The white flowers are borne on umbels, up to 8 inches wide, during early to mid autumn.
Hardy zones 3 to 7.

Angelica pubescens ( Pubescent Angelica )
A short-lived perennial, reaching up to 6.5 x 4 feet, that is native to alpine meadows in Japan.
The 2 to 3 pinnate leaves are composed of leaflets up to 6 x 3 inches in size. The foliage is bright green.
The white flowers are borne during late summer into early autumn.
Hardy zones 7 to 9 in full sun or partial shade.
Propagation can be from division or seed.

Angelica sachalinensis ( Sachalin Angelica )
A short-lived perennial, reaching up to 8 feet, that is native to Sakhalin Island and Japan.
The stems are purple.

Angelica sinensis ( Dong Quai )
A biennial or perennial ( if prevented from seeding ), reaching up to 3.3 x 2.7 feet in size, that is native to moist open woodlands in central China.
The 2 to 3 pinnate leaves are up to 12 x 10 inches in size. The toothed, ovate leaflets are up to 1.5 x 1 inch in size.
The white flowers are borne late summer into early autumn.
Hardy zones 7 to 9.
It is claimed to have many medicinal effects, however whether there is controversy regarding proof and safety of.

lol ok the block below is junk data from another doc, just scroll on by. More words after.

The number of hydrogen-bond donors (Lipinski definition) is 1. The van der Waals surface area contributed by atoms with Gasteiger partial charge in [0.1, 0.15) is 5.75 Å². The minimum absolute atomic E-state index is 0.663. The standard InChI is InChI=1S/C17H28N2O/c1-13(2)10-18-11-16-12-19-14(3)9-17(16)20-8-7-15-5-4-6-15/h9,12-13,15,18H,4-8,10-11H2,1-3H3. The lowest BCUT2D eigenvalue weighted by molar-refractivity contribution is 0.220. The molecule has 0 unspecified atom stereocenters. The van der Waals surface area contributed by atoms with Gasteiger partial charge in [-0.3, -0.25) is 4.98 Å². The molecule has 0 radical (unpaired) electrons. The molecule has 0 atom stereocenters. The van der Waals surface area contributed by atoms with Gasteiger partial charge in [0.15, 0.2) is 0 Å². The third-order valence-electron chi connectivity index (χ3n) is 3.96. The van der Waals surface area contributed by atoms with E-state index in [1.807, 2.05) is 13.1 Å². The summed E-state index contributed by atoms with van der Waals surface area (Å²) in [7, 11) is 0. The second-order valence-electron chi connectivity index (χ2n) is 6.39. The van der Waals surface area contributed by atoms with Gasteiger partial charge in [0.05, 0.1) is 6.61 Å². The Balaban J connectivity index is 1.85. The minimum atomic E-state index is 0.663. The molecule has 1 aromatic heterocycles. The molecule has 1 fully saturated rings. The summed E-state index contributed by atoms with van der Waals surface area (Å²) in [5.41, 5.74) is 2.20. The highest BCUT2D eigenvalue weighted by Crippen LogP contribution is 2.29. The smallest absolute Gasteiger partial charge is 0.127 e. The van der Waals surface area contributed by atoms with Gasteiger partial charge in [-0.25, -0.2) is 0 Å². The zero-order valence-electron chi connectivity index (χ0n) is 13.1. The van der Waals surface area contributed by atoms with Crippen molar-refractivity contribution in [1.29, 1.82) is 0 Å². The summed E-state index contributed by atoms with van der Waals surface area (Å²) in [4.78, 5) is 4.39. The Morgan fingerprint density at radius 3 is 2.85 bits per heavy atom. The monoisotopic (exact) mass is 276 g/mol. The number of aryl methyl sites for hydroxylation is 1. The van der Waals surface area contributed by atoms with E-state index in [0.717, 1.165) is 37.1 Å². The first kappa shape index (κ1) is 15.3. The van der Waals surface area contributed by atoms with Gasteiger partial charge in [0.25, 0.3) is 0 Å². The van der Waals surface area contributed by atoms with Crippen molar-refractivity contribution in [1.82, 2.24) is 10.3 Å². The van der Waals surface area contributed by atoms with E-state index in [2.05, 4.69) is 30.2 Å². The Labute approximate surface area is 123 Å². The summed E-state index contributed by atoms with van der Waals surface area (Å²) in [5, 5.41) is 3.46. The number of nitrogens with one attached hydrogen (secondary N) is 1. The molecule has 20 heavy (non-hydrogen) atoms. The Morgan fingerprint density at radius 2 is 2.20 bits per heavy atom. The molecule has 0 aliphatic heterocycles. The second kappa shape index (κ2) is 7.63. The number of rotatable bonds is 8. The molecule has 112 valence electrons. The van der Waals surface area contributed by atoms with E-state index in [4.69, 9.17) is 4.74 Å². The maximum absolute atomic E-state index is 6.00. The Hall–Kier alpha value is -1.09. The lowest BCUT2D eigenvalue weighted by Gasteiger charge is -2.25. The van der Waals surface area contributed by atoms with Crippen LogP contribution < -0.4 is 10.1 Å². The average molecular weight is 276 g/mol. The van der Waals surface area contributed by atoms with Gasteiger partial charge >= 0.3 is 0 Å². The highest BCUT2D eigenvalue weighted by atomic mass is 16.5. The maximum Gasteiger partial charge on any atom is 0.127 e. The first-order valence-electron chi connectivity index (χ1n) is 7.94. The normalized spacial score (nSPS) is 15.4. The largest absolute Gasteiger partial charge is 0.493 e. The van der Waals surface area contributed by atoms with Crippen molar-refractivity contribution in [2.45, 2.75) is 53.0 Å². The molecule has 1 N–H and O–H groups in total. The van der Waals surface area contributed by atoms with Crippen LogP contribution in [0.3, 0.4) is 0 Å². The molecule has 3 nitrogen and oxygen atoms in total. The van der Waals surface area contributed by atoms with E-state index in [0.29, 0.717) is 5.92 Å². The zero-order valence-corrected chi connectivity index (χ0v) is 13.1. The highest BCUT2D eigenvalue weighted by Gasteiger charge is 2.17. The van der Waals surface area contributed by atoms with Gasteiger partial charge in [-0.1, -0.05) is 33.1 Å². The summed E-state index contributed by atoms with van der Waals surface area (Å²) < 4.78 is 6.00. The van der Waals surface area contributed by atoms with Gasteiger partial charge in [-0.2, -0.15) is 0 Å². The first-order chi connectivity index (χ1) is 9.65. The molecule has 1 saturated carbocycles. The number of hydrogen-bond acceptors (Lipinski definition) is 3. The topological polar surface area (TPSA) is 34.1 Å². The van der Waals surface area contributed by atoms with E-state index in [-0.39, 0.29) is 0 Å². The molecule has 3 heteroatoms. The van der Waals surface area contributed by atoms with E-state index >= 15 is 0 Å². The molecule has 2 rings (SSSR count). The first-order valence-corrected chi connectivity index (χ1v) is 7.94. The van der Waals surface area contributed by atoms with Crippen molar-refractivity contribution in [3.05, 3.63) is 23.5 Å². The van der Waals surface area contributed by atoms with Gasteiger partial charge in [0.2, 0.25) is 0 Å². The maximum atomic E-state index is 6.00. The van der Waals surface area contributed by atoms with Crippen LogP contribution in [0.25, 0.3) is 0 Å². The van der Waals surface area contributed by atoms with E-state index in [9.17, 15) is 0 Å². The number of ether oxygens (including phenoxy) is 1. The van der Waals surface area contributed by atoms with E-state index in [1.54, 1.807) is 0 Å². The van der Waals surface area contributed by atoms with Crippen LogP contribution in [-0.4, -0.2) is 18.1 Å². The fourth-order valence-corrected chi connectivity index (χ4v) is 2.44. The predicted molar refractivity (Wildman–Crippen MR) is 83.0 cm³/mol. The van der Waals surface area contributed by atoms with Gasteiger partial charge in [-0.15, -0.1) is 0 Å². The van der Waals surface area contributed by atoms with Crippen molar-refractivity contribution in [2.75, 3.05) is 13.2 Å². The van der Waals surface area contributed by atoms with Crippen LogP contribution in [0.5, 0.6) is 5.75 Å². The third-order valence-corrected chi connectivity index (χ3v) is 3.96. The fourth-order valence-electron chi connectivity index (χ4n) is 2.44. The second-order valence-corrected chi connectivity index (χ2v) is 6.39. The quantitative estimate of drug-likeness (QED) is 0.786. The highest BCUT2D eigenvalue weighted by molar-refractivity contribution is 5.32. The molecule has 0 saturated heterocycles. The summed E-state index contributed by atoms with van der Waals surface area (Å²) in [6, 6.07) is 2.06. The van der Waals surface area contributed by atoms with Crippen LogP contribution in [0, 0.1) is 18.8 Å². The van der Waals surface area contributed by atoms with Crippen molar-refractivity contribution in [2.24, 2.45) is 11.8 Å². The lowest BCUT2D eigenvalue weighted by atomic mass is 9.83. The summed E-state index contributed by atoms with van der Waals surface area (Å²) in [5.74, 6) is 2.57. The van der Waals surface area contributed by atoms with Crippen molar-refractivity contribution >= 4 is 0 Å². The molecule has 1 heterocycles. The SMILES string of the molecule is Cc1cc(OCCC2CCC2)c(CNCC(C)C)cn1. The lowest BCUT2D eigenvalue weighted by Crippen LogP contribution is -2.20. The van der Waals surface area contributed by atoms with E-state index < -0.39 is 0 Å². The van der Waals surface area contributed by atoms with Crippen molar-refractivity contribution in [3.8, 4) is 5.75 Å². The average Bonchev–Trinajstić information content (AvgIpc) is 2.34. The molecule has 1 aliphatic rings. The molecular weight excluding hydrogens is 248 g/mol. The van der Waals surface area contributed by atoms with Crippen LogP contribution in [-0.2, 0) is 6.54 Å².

Angelica taiwanensis ( Taiwanese Angelica )
A short-lived perennial, reaching up to 6.5 x 3 feet, that is native to Taiwan.
The creamy-white flowers are borne on large heads during summer.
Hardy zone 6 to 9 in full sun or shade on consistently moist soil.
Propagation is from seed.

Angelica ursina ( Bear's Angelica )
A gigantic perennial, reaching up to 13 x 6 feet with a stem diameter up to 3.5 inches, that is native to riverbanks and moist alpine meadows in Kamchatka, Sakhalin, the southern Kuril Islands and northern Japan. It is among the largest and most stately of all perennials for temperate climates.
The huge basal, 3-compound leaves, up to 4.5 feet x 16 inches in size, are composed of finely-toothed, ovate leaflets. The tropical-looking foliage is luxuriant bright green.
The white flowers are borne on gigantic flower heads during mid to late summer.
Hardy zones 5 to 7 ( 4 on protected sites ) in full sun or partial shade on deep, fertile, moist soil.

* historic archive photo


Angelica venenosa ( Hairy Angelica )
A short-lived perennial, reaching up to 6.5 feet, that is native to eastern North America ( from southern Michigan to Massachusetts; south to Arkansas to northern Florida ).

* USDA-NRCS PLANTS Database